The Sun emits electromagnetic radiation which may consist of UV, IR, X-rays and also the charge particles that are emitted from the sun which are harmful to humans. But during intense solar flares it emits more radiation and even gamma rays. How are astronauts in the ISS protected from the harmful radiation?

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So far, Solar flares haven't proven as dangerous as one would possibly think. They're nothing to easily dismiss, mind you, and the ISS crew does have procedures in place to "weather the storm", but nothing too spectacular has yet happened due to them. The ISS crew did receive a Solar weather warning several times and were advised to enter the more protected areas of the ISS, such as the US built Destiny laboratory, or the Russian built service module Zvezda, but they were in all instances well within the safety margins. On one occasion (in December 2006) even sleeping throughout the event.

The most interesting thing about Solar coronal mass ejections (the cause of Solar flares) is that these are highly magnetised particles, and they actually help push away other charged particles (such as high-energy protons in Cosmic rays) with the effect known as the Forbush decrease. Such particles are lot bigger concern to astronauts stationed on ISS:

Cosmic rays are super-charged subatomic particles coming mainly from outside our solar system. Sources include exploding stars, black holes and other characters that dwarf the sun in violence. Unlike solar protons, which are relatively easy to stop with materials such as aluminum or plastic, cosmic rays cannot be completely stopped by any known shielding technology.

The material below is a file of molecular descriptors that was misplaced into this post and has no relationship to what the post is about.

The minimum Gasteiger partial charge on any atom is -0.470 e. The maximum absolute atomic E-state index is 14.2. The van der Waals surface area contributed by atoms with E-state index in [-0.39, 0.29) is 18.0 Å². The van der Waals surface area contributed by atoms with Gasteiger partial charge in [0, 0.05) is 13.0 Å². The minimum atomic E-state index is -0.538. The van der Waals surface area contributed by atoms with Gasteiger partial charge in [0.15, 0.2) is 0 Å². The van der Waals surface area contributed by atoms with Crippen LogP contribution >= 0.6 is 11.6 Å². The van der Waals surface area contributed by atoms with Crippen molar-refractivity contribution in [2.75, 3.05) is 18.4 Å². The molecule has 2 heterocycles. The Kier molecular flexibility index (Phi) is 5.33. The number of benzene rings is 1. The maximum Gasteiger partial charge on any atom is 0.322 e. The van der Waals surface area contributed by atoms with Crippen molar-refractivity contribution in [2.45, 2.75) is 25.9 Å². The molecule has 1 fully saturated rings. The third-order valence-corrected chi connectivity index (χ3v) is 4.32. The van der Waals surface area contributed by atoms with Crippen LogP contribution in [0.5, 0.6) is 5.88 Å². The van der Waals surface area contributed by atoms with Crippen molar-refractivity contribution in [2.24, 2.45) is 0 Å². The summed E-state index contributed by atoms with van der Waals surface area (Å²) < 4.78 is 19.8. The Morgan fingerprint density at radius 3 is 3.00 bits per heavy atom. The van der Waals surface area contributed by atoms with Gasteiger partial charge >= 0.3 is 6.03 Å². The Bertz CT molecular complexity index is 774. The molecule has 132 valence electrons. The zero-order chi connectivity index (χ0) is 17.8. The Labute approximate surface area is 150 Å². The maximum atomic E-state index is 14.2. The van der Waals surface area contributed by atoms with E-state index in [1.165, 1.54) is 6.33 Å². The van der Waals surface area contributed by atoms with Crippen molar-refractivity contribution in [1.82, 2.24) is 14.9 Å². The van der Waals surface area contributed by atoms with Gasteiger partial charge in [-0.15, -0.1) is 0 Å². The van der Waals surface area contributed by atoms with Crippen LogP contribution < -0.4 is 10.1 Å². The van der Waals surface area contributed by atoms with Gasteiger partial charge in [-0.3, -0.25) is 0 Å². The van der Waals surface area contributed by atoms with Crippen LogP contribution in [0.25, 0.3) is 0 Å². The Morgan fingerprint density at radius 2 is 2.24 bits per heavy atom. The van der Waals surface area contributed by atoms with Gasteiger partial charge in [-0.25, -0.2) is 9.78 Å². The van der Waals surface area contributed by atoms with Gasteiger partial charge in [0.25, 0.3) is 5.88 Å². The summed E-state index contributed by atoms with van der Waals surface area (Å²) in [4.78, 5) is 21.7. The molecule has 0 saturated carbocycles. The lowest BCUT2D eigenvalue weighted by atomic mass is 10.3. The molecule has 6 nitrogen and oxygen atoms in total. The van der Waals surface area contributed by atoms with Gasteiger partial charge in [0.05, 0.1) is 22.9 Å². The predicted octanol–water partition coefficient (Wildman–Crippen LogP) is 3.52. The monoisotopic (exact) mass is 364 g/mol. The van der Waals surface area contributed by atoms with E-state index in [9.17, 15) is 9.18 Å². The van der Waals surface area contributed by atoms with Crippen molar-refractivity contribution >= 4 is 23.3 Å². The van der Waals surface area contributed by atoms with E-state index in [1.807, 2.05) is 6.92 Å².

Even inside their ships, astronauts are exposed to a slow drizzle of cosmic rays coming right through the hull. The particles penetrate flesh, damaging tissue at the microscopic level. One possible side-effect is broken DNA, which can, over the course of time, cause cancer, cataracts and other maladies.

       September 2005 Forbush decrease

              (Excerpts and September 2005 Forbush decrease graph source: NASA Science News)

The amount of high-energy subatomic particles in cosmic rays that would penetrate ISS hull with ease (compared to protons of coronal mass ejection, that can't pass through ISS external shield / hull that easily) actually decreases during Solar flares on their way towards the Earth, forming a massive magnetic field on top of Earth's own.

Another point is, that while Solar flares can reach head spinning speeds of several millions of kilometers per hour, the average distance from the Sun is still in the vicinity of 150 million kilometers, giving ISS crew ample warning time to react, with average of at least a day's worth of advance warning, so they can prepare and move to better protected areas of ISS to "weather the storm".

On top of advance warnings due to observations of the Sun's activity by several satellites, and also ground based observations, ISS is still well within the Earth's magnetic field, which helps reduce the effects of prolonged exposure to Cosmic radiation. Solar storms can however cause other problems, such as burning sensitive electronic equipment with highly charged EM pulse, so the ISS would try and limit possible damage by other means too, and if deemed necessary, rotate photovoltaic arrays (solar panels wings) perpendicular to the impending Solar flare, rotate the whole station, or any other risk management procedure.

                            ISS risk management example

                            Image: Example of risk management: A NASA model showing areas at high risk
                                     from impact for the International Space Station. Source: Wikipedia

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    @TidalWave the answer is very useful thanks.. – Hash Aug 7 '13 at 14:53
  • Why does the curve in that graph have a daily rhythm? Or rather, why isn't it much lower at night? Does the magnetic field bombard us all around? – LocalFluff Sep 10 '16 at 12:56
  • Excellent answer. Thank you. I needed this information to improve the first chapter of my SF book The Visitor. It is already on sale, but I want to add a small threat to the end of the first chapter and wanted to use a solar flare. – Tony Harmsworth Oct 2 '16 at 8:06

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